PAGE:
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Medvedev promises a government of new faces

© RIA Novosti . Dmitry Astachov / Go to the photo bankRussian President Dmitry Medvedev
Russian President Dmitry Medvedev - Sputnik International
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President Medvedev's television interview to Channel One, Rossiya, and NTV was an attempt to allay concerns following a sharp role reversal in the ruling tandem last week.

President Medvedev's television interview to Channel One, Rossiya, and NTV was an attempt to allay concerns following a sharp role reversal in the ruling tandem last week. He reaffirmed his allegiance to universal democratic values and explained how he and Vladimir Putin decided which of them would run for president. He also said that it is the voters who make the ultimate choice and assured everyone that the United Russia conference has not predetermined the outcome of next year's presidential election.

"The decision of the conference is just the party's recommendation to support these two candidates in the elections, but it is the voters who make the ultimate choice," Medvedev said, as quoted on kremlin.ru. "Any party and any politician can fail in the elections."

A lack of "limited uncertainty"

True to his principle of staying the middle course in politics without veering too much to the left or right, Medvedev was attempting to achieve two goals with his interview.

First, he wanted to dispel any illusions on the part of "palace revolution" enthusiasts, who for the past few years have been hoping that a rift between Medvedev and Putin would unbalance the power vertical. And second, he wanted to stir up voters who have sunk into apathy, believing, as a result of the speeches of the two leaders at the United Russia convention, that the party's victory is pre-determined.

Medvedev touched upon the first issue at the beginning of the interview. He said that he and the prime minister "share very similar positions on most of the strategic issues. [...] So, if you look at things from this point of view, what reason could we have to quarrel and argue with each other?" he asked. He later answered his own question: "But you don't see this kind of thing in any country," he said, and cited the example of the United States. "Can you imagine a situation where Barack Obama, say, starts competing against Hillary Clinton?"

The second issue is proving to be more complicated. It is difficult to mobilize an electorate for a battle in which the winner has not changed in over 10 years. Of course, it will take a lot more hard work for Russia to create a genuine multiparty system, as the president has admitted more than once. And it is mostly this factor that gets in the way of a good balance between competitiveness and predictability at elections.

"In industrialized countries, democracy is understood as limited uncertainty," said Boris Makarenko, vice-president of the Moscow Center for Political Technologies. "Each party knows that nothing dramatic will happen if it loses. Everyone knows that no matter who wins, there will be no redistribution of property and representatives of the current ruling party will not lose freedoms. In Russia, none of this is assured."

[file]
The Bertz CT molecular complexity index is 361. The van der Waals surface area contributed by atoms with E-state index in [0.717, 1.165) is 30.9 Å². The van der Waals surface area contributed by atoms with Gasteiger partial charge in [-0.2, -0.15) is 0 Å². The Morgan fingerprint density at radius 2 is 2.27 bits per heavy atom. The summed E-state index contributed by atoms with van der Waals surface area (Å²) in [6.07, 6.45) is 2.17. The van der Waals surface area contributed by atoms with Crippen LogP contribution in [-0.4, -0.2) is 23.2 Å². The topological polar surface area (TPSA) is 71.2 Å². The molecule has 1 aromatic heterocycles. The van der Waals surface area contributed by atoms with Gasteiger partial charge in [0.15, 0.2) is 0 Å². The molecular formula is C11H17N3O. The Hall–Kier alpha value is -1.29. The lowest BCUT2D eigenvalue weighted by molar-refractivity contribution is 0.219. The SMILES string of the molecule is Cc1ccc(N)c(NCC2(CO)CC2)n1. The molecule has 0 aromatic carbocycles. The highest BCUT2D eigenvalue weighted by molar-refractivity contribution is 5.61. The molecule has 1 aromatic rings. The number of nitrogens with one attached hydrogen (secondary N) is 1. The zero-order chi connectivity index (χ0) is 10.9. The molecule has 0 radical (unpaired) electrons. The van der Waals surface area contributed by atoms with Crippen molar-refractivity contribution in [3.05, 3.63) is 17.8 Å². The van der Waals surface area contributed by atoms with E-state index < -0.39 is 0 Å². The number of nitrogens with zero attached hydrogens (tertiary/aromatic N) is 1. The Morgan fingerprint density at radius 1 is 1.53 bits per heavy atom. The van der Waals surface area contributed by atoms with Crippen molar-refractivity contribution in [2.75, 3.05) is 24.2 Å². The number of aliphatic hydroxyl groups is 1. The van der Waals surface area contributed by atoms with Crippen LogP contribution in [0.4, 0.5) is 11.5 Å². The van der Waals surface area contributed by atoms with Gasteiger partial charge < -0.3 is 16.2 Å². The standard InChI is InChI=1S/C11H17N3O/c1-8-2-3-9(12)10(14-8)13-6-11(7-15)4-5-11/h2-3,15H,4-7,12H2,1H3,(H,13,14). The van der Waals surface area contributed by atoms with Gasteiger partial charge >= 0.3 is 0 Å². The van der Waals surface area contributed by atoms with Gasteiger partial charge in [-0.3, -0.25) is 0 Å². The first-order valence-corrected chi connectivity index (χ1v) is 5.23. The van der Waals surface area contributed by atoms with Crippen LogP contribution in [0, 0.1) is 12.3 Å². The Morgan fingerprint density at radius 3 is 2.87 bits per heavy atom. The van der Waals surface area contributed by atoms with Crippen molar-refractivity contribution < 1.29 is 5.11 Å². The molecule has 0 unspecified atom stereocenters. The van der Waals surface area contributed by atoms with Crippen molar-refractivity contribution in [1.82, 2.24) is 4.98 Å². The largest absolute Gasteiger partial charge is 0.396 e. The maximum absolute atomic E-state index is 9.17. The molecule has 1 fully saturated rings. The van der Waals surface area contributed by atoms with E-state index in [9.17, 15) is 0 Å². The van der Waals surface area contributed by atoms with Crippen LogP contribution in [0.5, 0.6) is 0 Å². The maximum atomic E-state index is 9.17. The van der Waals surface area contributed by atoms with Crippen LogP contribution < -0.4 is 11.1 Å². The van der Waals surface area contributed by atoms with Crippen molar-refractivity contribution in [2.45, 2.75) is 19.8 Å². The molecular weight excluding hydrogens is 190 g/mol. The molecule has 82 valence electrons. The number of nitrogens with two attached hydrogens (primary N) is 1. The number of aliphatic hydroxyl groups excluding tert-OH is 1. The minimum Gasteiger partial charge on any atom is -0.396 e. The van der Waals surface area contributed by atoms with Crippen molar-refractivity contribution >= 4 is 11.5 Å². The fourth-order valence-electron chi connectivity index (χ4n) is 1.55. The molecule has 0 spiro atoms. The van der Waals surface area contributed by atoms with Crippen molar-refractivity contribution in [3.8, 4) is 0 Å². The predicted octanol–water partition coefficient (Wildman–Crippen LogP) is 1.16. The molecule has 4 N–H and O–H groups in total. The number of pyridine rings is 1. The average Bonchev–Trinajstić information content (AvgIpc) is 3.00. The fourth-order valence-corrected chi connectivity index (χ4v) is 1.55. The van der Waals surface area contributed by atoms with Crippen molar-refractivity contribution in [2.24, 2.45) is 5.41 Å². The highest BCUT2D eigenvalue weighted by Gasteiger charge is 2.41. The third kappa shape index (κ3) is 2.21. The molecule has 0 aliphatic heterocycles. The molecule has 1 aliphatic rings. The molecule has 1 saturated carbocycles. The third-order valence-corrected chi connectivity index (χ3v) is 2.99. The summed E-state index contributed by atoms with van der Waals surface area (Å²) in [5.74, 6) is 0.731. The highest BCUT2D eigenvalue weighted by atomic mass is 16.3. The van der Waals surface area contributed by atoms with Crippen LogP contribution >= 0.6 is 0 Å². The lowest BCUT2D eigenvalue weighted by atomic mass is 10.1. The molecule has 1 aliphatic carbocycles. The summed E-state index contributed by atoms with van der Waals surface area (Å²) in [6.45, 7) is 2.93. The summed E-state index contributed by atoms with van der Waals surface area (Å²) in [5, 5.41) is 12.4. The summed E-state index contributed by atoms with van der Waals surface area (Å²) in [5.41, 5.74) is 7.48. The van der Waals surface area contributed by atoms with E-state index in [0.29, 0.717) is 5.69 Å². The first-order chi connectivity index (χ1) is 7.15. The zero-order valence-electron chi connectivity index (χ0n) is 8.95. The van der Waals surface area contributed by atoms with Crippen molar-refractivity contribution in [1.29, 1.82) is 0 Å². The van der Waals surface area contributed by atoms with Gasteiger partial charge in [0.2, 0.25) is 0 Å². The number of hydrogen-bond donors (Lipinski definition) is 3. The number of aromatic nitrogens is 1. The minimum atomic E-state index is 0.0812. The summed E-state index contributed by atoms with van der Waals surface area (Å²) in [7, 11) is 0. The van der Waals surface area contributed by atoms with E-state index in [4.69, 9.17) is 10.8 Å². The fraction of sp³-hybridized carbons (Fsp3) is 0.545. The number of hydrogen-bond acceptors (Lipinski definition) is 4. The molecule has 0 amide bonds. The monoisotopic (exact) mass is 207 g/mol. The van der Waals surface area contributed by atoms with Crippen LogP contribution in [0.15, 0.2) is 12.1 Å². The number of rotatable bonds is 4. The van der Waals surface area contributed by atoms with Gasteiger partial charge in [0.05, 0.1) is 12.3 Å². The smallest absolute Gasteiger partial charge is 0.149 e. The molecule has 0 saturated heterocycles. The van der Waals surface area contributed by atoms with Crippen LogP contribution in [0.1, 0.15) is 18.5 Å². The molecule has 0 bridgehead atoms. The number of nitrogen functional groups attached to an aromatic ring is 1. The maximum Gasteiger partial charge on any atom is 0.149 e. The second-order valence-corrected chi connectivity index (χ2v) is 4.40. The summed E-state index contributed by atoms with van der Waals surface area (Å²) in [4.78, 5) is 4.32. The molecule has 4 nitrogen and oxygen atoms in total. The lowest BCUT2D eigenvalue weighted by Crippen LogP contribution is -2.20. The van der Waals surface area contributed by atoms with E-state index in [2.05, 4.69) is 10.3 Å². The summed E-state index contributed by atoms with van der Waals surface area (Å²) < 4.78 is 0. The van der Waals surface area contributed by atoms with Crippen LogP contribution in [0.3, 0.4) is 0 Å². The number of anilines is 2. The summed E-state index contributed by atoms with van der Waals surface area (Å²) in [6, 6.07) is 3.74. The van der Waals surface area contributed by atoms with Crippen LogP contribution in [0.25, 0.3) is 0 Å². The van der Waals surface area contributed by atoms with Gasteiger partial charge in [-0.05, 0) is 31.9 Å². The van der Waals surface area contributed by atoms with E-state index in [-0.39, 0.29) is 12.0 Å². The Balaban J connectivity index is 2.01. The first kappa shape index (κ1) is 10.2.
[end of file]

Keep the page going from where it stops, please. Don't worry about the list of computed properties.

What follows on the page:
Medvedev pledges a "government made up of new people"

Since there is no visible intrigue in the upcoming State Duma elections, the president has taken it upon himself to inject some into the question of the government that will be formed after the presidential election.

"If our voters, our people [...] vote for [...] our presidential candidate, then I would be entrusted with forming the next government, and it would be a thoroughly renewed government made up of new people," Medvedev said. "I consider this principally important."

But who will these "new people" be?

"It is unclear to me what is preventing the president from renewing the cabinet now," said Valery Khomyakov, director general of the National Strategy Council. "There are some very unpopular ministers who do not even deem it necessary to answer questions about accidents that involve deaths in their departments' areas of responsibility. Destructive processes are underway in education and healthcare. If Medvedev and Putin have finished building a power vertical, what is preventing them from dealing with failing ministers? Their dismissal would only strengthen United Russia's election position."

The president's answer to this question sounded quite clearly: "But you can't simply come and set the government swinging about like a punching bag. I often get messages from people on the lines of 'Fire that minister immediately! What a disgrace! An accident happened and he is still in his post.' But we have to understand that the ministers are not responsible for every accident and that we really do have a very complicated situation to deal with in our industry and economy."

A mysterious "new face"

When it comes to the presidential election, the ruling tandem can benefit from the absence of any real alternatives on the political stage.

Valery Khomyakov pointed out that according to a poll conducted at the request of the National Strategy Council, 16% of voting-age Russians would vote for Medvedev, and 21% for Putin.

So it appears that Medvedev was right to withdraw his candidacy in favor of Putin, whose rating is considerably higher. But the rating of some other "new face" - that is, of an alternative figure - is even higher, at 36%.

All that remains is to find this new face, and the presidential election will again have some intrigue.

The views expressed in this article are the author's and may not necessarily represent those of RIA Novosti.

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